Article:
Nice idea! I just had a quick go and ended up with this:

Obviously not proper occlusion or anything, but hey

• Posts: 2,161

Simeon: Ah, okay. That might explain why things didn't work well when I tried setting the matrix to the value that I got out.

Since the discussion about this that was prior to its implementation started out as something completely different, and quickly degenerated into a fight about matrices(!), I'd like to share a couple of links about the process that might be useful to others and so that I can refer to them in my questions.

Firstly, from http://www.opengl.org/resources/faq/technical/transformations.htm we have the explanation of what's going on "under the bonnet" (aka hood).

• Object Coordinates are transformed by the ModelView matrix to produce Eye Coordinates.

• Eye Coordinates are transformed by the Projection matrix to produce Clip Coordinates.

• Clip Coordinate X, Y, and Z are divided by Clip Coordinate W to produce Normalized Device Coordinates.

• Normalized Device Coordinates are scaled and translated by the viewport parameters to produce Window Coordinates.

Here's a link for those who like formulae (not me - I like armadillos^H^H pictures) http://www.songho.ca/opengl/gl_projectionmatrix.html. If, like me, you prefer pictures then the workflow is in an image on this page: http://www.songho.ca/opengl/gl_transform.html. I found that very useful.

Okay, so what does all of this mean?

We start by defining an object in 3-space, by specifying a bunch of 3-vectors as coordinates. These are the object coordinates. We don't assume that we are standing at a particular point in space, so once our object is defined we are free to declare that we are looking at it from a particular place. This choice defines a new set of coordinates with the eye at the centre and so that up is up, left is left, and so on. The coordinates of our object in this system are the eye coordinates. Now comes the magic bit. We want to draw what we see on a piece of paper (iPad screen). So we hold up a piece of glass and draw on it exactly what we see through it. But we have a fair amount of choice as to hold up that piece of glass: is it orthogonal to us, skewed, rotated, how far away? The clip coordinates reorient space so that the glass is in a standard position and it is space that is skewed (don't worry, it's all relative. No 3D-shapes are actually harmed in this process). Now the coordinates are projected onto this piece of glass, and finally drawn on the screen.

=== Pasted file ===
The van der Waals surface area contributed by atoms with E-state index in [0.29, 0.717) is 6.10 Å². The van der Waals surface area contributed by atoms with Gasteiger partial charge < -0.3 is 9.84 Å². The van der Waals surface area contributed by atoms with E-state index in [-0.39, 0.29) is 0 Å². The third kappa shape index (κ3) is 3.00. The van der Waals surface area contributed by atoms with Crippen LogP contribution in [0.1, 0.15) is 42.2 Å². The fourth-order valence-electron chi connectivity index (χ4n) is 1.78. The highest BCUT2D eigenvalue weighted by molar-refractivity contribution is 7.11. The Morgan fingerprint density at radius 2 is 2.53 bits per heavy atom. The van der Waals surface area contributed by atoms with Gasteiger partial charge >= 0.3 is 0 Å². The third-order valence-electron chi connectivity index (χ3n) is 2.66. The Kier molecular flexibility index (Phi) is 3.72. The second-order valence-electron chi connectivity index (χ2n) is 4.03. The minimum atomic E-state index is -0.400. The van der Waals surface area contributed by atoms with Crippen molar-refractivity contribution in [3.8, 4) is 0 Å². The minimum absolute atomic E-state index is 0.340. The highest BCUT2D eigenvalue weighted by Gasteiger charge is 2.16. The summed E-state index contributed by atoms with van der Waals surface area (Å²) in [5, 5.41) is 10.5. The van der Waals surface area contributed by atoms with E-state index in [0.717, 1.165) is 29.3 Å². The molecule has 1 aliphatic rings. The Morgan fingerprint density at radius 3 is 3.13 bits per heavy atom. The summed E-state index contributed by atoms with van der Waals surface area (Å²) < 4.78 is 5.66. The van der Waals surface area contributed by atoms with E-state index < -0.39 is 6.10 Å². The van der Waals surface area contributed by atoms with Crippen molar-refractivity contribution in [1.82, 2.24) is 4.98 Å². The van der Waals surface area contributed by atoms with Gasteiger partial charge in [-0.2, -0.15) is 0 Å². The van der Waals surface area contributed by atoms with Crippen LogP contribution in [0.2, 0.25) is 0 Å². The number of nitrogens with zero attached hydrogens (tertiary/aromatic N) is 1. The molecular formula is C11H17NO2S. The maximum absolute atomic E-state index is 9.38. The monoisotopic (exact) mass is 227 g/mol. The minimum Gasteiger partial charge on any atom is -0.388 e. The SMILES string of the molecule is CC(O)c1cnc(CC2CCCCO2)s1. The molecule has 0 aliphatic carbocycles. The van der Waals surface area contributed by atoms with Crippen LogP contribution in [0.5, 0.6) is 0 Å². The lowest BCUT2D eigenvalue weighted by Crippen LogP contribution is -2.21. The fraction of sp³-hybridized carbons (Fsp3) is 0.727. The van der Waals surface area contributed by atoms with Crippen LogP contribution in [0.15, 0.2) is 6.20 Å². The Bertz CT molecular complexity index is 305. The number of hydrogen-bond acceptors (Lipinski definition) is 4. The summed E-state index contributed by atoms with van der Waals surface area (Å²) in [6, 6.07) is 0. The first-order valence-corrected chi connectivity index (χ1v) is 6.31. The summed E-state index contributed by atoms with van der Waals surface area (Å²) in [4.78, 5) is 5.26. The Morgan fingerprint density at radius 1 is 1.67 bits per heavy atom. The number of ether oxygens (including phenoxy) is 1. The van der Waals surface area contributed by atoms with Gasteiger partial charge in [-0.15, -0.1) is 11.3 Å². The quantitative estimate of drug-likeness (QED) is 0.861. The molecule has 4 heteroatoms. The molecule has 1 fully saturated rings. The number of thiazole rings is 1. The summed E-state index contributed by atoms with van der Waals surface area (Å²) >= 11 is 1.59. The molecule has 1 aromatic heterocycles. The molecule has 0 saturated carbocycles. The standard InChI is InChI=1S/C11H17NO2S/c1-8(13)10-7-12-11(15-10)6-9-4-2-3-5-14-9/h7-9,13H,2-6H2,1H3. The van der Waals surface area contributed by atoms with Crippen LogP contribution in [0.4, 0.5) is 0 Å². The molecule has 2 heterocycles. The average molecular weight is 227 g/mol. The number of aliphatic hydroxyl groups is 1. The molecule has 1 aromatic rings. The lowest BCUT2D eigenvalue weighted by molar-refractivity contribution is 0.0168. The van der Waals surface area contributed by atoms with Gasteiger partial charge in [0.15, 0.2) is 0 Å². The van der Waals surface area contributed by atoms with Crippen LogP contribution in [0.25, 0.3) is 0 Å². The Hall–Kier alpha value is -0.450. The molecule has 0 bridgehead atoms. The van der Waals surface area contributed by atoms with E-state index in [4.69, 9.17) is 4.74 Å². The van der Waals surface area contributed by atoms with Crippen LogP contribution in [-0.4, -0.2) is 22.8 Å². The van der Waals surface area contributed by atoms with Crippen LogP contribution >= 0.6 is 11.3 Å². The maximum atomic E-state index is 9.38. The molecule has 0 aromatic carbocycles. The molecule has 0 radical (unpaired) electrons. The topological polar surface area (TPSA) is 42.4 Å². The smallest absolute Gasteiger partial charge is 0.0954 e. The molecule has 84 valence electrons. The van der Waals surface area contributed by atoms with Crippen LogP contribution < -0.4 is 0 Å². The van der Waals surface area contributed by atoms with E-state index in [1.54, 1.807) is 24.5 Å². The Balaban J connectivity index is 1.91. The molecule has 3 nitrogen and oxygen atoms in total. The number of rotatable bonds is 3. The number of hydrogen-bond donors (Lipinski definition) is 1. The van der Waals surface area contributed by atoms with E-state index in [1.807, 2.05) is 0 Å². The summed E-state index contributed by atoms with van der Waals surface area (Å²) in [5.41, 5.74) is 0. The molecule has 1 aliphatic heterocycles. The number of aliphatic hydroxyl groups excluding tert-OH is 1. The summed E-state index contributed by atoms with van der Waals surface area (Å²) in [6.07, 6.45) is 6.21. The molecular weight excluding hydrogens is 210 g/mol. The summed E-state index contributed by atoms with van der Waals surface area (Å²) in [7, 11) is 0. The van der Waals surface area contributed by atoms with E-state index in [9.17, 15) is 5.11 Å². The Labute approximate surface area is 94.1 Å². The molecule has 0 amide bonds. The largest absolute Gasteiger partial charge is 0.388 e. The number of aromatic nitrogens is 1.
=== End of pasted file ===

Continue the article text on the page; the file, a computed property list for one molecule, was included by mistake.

Now, what do we have control over? We have control over the first two steps in this. We can control how we are looking at the scene (the "eye coordinates") and where we are holding the sheet of glass (the "clip coordinates"). What is important here is to define the transformations between them. To control the first, we set the Model and View matrices. To control the second, we set the Projection matrix.

There are two further issues: we actually have two matrices involved in the first step: The Model and the View matrices. The reason for this is that you often don't just want to transform the coordinates, you want to transform the normal vectors as well and they transform slightly differently. Separating the two allows this control. This is used in computing lighting effects.